On 22 March, the Karnataka state government issued a notice granting minority status to the Lingayat community. Over the last few years, the issue of separate religion status for the Lingayats has seen intense debate, invoking issues related to history and religious doctrine, as well as politics. The Rashtriya Swayamsevak Sangh has adopted a position consistent with its ideology, seeing it as a move that threatens Hinduism by fragmenting it. The RSS is duplicating arguments and rhetoric it has used to suggest that Sikhism is not a separate religion, a stance that has caused much acrimony and some violence in Punjab. In the long term, the RSS viewpoint holds the potential to stir similar trouble in Karnataka.
Last year on 20 August, the RSS chief Mohan Bhagwat held a meeting of the organisation in the state’s Hubli district to discuss the demand for an independent status for the Lingayats. Bhagwat said that efforts should be made to reach out to Lingayat leaders to persuade them to give up the demand.
The reaction from the community was immediate. Two days later, at a massive rally of the Lingayats, Basavaraj Horatti, the JD(S) floor leader in the state’s legislative council and a prominent Lingayat leader, took on Bhagwat for “interfering in matters of the community.” “Why should leaders, like Mr. Bhagwat, poke his nose in our faith?” he said. Another prominent leader of the Lingayat campaign, the former bureaucrat SM Jamdar, said at a rally, “We have not been part of Hinduism all these years? What status do we get in Hinduism?”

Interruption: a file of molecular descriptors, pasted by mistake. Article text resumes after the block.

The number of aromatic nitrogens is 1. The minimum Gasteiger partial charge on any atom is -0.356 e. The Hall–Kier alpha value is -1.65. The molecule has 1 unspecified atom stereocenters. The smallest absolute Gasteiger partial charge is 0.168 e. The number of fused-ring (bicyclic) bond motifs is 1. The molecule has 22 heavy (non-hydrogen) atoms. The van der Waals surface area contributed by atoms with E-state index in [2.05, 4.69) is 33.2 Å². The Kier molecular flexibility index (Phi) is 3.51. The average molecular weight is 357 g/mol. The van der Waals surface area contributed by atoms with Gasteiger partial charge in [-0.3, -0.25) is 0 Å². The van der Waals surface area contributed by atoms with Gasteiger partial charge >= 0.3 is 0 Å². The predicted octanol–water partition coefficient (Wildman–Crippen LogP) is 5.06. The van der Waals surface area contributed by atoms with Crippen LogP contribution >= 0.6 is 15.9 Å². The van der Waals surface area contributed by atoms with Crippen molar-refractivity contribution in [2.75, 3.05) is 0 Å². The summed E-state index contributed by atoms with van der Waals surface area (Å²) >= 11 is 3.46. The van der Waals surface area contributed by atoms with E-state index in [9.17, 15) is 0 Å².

Five weeks later, at various functions on the occasion of Dussehra, which the RSS observes as its foundation day, senior functionaries of the RSS responded in far stronger language to the Lingayat demand. According to The Hindu, “The RSS kshetra pracharak Su Ramanna criticised the religious heads and politicians who have been vocal in their support for the demand.” He described them as people who have “lost sanity” and said that those who have not understood the very concept of religion were now talking about “Lingayat dharma.” Ramanna also reportedly announced that the RSS would fight against these efforts to divide the society. Unsurprisingly, the Lingayat leaders have ended up seeing the RSS as the main opposition to their demands.
Soon after the decision was announced in March, the newly reappointed general secretary of the RSS, Bhaiyyaji Joshi, made it clear that there would be no change in the organisation’s opposition to a separate status for Lingayats, “We do not accept this,” he said. “There may be different sects in India, which we have accepted. But the fundamentals of all the sects created in India are the same, and these must be the basis for removing superficial differences.”